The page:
BBC iPlayer

What is it?

As of late October 2008, the BBC iPlayer has a "big screen" option specifically designed for viewing BBC programmes from the 10 foot distance. This is the click to play (i.e. Flash) viewing rather than the download facility. The iplayer bigscreen option can be accessed using standard web browsers at

November 2009; the Wii can access the BBC iPlayer using a specially created Wii Channel. The BBC iPlayer Wii Channel can be downloaded for free from the Wii Shop Channel. The BBC iPlayer Wii channel provides a nearly identical interface to the big screen version described here. The iPlayer bigscreen website does not display with the Wii browser, instead you must use the specific Wii Channel.

The iPlayer bigscreen home page has a pleasing horizontal scrolling image selector for choosing the Highlight programmes. The content of all the iPlayer bigscreen pages fit in a TV sized window; no need for pressing the Wii B button to see the link you need

The Search tab brings up a progressive search facility, pressing 's' selects all programmes beginning with S, no need to press any "start search now" button ...

... then pressing 'i' shows programmes beginning with 'si'. There is nothing to distinguish the list items if they all have the same title. This progressive search facility does not use a standard html text box, so you cannot click into it to bring up the Wii keyboard and a standard PC keyboard can't be used to enter text.

The programme information is clear. Note that the download option does not appear, unlike the equivalent view in the small screen iPlayer.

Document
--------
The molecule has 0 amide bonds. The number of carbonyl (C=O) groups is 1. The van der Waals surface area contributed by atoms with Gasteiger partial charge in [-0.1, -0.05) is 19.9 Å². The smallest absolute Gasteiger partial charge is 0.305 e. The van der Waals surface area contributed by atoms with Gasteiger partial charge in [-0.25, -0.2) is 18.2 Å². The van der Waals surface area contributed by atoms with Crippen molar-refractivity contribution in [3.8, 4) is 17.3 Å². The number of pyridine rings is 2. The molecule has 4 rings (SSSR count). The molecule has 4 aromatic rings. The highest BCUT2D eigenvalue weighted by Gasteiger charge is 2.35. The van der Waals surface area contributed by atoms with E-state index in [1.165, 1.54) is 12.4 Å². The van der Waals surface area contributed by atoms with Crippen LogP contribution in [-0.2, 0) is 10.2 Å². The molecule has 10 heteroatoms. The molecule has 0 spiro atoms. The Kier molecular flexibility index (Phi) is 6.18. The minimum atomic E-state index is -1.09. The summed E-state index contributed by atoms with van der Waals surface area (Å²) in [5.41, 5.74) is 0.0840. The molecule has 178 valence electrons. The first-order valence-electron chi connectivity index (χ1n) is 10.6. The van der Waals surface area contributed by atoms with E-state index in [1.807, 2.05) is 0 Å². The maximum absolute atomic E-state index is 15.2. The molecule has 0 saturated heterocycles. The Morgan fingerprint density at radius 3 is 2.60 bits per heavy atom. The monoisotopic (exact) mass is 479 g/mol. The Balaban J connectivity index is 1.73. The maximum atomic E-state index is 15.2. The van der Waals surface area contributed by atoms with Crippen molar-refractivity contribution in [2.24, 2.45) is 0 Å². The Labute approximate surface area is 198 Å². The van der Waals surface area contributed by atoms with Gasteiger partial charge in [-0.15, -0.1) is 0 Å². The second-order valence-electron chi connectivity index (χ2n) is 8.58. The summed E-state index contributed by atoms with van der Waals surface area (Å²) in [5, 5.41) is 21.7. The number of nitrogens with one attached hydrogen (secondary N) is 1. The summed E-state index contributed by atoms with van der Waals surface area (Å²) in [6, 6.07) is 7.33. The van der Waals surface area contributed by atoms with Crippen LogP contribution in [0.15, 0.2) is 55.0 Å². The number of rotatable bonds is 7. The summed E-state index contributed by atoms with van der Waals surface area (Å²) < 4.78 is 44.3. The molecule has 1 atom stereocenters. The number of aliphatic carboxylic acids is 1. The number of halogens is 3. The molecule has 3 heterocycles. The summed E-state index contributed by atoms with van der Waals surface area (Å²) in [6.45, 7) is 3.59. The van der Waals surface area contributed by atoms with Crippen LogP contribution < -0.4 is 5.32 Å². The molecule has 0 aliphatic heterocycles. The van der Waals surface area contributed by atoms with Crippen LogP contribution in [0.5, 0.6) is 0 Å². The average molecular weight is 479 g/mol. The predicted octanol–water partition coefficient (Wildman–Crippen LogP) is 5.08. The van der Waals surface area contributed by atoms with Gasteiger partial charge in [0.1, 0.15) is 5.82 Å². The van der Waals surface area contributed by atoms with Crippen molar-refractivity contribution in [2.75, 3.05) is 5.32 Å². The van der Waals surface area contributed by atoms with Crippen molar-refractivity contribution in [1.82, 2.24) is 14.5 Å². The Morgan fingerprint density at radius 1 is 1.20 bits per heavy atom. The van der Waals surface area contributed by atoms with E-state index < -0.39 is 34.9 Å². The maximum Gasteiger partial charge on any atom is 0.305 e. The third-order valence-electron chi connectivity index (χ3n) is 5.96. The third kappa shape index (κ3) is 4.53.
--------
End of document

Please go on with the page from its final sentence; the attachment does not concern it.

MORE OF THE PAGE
Linking into your tv-true platform

Simply point your tv-true platform browser to the BBC iPlayer bigscreen web page.

The Opera positional navigation (i.e. holding the shift key and pressing the up, down, left, right arrows to access the next nearest link) works fine on all the pages of the bigscreen iPlayer except for the actual player window.

Access Using the Nintendo Wii BBC iPlayer Channel

From April 2008 the BBC started additionally encoding their programmes in an older Flash format that the Nintendo Wii can display. The BBC still encode in the newer format as well, offering better compression and quality for the platforms that can handle it. The schedule of encoding for the Wii sometimes lags behind, so a programme maybe available for the newer format before being available for the Wii. The quality of the video for the Wii is far from perfect, it is quite blocky with low frame count per second but it is usable.

How tv-true is it?

The bigscreen BBC iPlayer has been designed with the 10 foot viewing distance in mind. Fonts, colours, navigation and page layout are all exemplary of tv-true design. The only last detail missing is that the Flash player page does not start in full screen by default. Perhaps Adobe do not allow this possibility but more puzzling is why the maximise button is not available when viewed from the Wii.

As with all Flash players embedded in web pages, there are no hyperlinks or keyboard shortcuts to access the features of the player (pause, volume etc). This means it would not be possible to configure a remote control to drive the player.

There is an alternative website offering a tv-true skin to the BBC iPlayer (this alternative is no longer in operation but is not really a problem since the BBC developed the official iPlayer Wii channel).

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